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Meal Of The Day

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Thursday
Nov012012

M or I?

This summer I read a great book called The Talent Code.  It’s basically about achievement.  The author reviews several “hot beds” of talent in a variety of areas - athletics, music, academics, etc.  Here’s a short post from the website on a school that uses a less traditional grading system.

The school grades students’ work with an “M” or an “I”.  M is for Mastery, I is for Incomplete.  Mastery is achieved with a score of 90% or better on a project or test.  I love this method, and I’ve started trying to incorporate it in my own teaching.  Earlier this week, I was teaching a class of beginning French horn players.  They finished playing something for me, and my comment was, “Well... it was close, but close isn’t right.”  

Did you watch that space jump a few weeks ago?  You know, where Felix Baumgartner floated in a tiny pod to the edge of space - 24 miles above the earth - and then jumped.  He free-fell in a pressurized suit at over 800mph, breaking the sound barrier, then safely floated to earth under a parachute.  It was an amazing feat of science, technology, and courage.  Do you think there was anything less than “Mastery” at any step along the way?  The teams of scientists who helped calculate and test every variable were undoubtedly expected to be 100% accurate.  One miscalculation could have led to Felix’s death.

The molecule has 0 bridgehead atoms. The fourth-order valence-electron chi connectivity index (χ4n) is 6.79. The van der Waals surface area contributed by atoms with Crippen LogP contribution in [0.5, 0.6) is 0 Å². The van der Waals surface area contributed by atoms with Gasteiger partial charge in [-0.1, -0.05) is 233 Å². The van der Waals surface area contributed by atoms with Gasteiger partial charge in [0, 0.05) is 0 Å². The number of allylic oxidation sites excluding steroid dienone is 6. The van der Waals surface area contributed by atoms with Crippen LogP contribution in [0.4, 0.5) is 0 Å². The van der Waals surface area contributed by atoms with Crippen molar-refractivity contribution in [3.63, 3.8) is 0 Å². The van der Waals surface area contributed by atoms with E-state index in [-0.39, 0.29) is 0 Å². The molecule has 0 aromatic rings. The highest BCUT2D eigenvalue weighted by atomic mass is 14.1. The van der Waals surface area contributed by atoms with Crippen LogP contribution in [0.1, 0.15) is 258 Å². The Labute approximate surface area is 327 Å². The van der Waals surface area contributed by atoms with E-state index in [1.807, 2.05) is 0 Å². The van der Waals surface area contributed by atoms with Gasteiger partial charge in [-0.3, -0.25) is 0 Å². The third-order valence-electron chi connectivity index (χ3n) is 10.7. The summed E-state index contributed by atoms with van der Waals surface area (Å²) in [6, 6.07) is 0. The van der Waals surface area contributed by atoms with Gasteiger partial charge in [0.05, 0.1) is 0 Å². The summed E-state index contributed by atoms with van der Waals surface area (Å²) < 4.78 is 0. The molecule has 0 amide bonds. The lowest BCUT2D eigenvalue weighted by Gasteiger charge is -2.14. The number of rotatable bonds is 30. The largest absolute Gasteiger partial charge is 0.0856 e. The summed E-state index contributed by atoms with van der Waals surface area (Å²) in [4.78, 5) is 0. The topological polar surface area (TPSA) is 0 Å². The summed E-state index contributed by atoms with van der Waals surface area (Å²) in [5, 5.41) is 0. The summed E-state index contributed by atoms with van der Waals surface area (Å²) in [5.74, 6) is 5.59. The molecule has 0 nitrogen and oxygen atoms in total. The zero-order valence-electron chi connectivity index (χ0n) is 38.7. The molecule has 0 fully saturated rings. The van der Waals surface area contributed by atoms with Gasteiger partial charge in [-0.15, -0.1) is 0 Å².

Now, that is clearly an extreme example.  Most of us aren’t going to jump out of a pod at the edge of space.  However, I think it’s good to be reminded that Mastery is always the goal, and 100% is possible.  “Close” or “OK” is just that: OK.  It isn’t “Right”, and it isn’t Mastery.  

Remember, however, that the opposite of “M” is not “F”.  
Lack of Mastery is not Failure.  Your work is simply “Incomplete”.  

As I always tell my students, it doesn’t really matter how long it takes to get it right.  It just matters that you get it right.  Wishing and hoping won’t get you from I to M.  Only consistent hard work and the guidance of good coaches and experts will.

Whatever you’re working on in life - whether it’s a better Snatch, more accurate French horn playing, or calculations for the next space jump, don’t settle for less than Mastery.

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